This biological difference absolutely supports Nierenberg’s answer to this weight loss battle of the sexes. Additionally, it opens arguments into caloric changes being just one factor in specifically losing fat. The type of training you’re doing and the macros you’re following in your diet plan are massive factors in your weight loss journey.
You wouldn’t lie, would you?
We’ve already mentioned that the starting block isn’t level. Men are recommended to consume 25% more calories than women. It’s a sizeable difference and welcomes more immediate results from set calorie-based diet plans. But how much food are we really feeding ourselves?
Wu and O’Sullivan note that “Studies have failed to demonstrate an energy surplus on all accounts. It is possible that women underestimate their food intake; however, some studies have reported that men underestimate their food intake compared with women.”
So… we’re all kidding ourselves? Not exactly…
When people start a weight loss plan, their weight tends to be the first thing they look at. The pattern goes a little something like:
- Step on the scales.
- Write down the number.
- Subtract an arbitrary figure.
- Goal set – “I’m going to weigh that much”.
- Start eating 1,500 calories a day rather than the recommended 2,000.
If we’re being honest with ourselves and realistic about our goals, the process needs a few augmentations:
- Calculate your current daily calorie intake.
- Write down the number.
- Oh, wait…
What if you’re already consuming less than you should be? Or perhaps you’re way over what you thought? Did you definitely include everything?
Here’s where you step in and your sex jumps out the window. You are you. You weigh a certain amount and you eat so many calories a day. There’s a reason there are so many different diet plans and exercise programs out there. Test drive a few.
Variables of the month…
“The relationship between kilojoules consumed and kilojoules utilised is different in men and women. The reason for these sex differences in energy metabolism is not known; however, it may relate to sex steroids, differences in insulin resistance, or metabolic effects of other hormones such as leptin.”
– Betty N. Wu and Anthony J. O’Sullivan
Journal of Nutrition and Metabolism
It’s all well and good looking at how many calories we consume, but how many are getting burned off? A diet and exercise plan pushes the weight loss results in your direction by a one-two punch of eating less and sweating out any surplus. Importantly, this combo also helps to ensure you’re losing fat, not just weight. As Wu and O’Sullivan point out, however, just as men and women consume different quantities, we also burn that energy differently.
Unfortunately, “current weight loss studies rarely measure craving or menstrual phase, or test for gender differences in outcomes,” and “for women, there are sex hormone-related variations in craving and food cue reactivity that may hinder dieting and weight loss attempts.”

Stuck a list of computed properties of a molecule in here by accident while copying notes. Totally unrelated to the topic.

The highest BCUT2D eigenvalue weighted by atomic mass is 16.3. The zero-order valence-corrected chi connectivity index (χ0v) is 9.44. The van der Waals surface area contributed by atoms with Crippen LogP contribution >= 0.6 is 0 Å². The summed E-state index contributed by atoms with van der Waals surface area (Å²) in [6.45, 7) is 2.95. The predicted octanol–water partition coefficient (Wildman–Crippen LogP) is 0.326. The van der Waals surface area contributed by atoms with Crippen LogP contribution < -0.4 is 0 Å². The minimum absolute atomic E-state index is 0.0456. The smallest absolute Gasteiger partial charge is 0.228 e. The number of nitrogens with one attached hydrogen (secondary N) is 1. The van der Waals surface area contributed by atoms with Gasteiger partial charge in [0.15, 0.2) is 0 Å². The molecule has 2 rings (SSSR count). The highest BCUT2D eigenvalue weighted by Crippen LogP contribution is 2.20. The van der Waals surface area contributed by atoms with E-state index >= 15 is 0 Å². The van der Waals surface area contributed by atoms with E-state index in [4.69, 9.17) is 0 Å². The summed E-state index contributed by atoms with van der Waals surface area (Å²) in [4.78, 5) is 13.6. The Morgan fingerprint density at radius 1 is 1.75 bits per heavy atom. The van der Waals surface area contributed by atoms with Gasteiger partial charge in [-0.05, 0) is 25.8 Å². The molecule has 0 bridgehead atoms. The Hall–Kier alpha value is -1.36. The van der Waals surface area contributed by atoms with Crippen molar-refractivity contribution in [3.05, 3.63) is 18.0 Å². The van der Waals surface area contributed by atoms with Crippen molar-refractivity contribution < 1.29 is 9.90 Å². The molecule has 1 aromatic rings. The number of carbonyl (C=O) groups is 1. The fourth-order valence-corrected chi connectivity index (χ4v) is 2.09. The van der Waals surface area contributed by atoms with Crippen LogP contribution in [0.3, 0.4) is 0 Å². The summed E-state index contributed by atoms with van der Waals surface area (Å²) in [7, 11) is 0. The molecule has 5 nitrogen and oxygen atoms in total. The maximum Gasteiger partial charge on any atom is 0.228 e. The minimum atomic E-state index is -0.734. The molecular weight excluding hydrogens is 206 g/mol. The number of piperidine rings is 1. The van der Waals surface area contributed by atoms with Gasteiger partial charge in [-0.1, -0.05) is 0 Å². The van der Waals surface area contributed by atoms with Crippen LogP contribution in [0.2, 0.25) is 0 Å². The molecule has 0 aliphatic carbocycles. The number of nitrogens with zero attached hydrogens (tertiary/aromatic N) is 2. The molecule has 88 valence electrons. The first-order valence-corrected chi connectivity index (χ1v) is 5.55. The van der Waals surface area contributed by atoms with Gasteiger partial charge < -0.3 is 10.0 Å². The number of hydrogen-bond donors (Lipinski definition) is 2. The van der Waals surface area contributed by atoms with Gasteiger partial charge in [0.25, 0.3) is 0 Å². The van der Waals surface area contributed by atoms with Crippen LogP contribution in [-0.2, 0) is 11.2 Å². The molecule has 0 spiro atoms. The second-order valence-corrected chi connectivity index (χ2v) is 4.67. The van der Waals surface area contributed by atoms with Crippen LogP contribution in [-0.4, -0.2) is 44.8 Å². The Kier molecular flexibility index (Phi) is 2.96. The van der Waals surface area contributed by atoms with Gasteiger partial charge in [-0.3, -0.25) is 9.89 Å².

Leptin is known as “the hormone of energy expenditure”. While it works away at fighting off cravings, it is in a constant state of war with ghrelin, “the hunger hormone”.
As always, the levels of these hormones rise and fall constantly. Leptin drops during exercise and with rises of testosterone, whereas it increases with spikes in oestrogen. During the menstrual cycle, hormone various hormone levels are fluctuating at different rates. Progesterone and oestrogen in particular during the luteal phase. And as Dye and Blundell have surmised, “it has been reported that women experience as much as 57 percent more craving in the luteal phase than in the early follicular phase”
Between the body’s control over the release of leptin, stages of bloating during digestion and varied hormonal imbalances during the menstrual cycle, maintaining steady weight loss is particularly challenging for women. Allowing the process to be unbalanced will not only help you to monitor your overall weight/fat loss, but lets you read and react to your body’s needs. Combine these factors and you are more likely to maintain a more positive mood and therefore enjoy your body transformation journey even more.
So… who wins?
“Is weight loss harder for men or women?” Cari Nierenberg isn’t wrong – the science leans in men’s favour, but like most things relating to the impossible nature of human beings, it’s not an exact science. Regardless of your sex, a number of internal and external factors will impact your hormone balances and therefore your will power in adhering to a particular diet.
Knowledge is power, so, find out as much about your body as you can. Rather than stepping on the scales, invest in a body fat analysis. Worried you may have a hormonal imbalance? Speak to your doctor. And if you’re not seeing immediate results, remember this is a journey, and the most rewarding journeys in life take time. You’re worth the wait.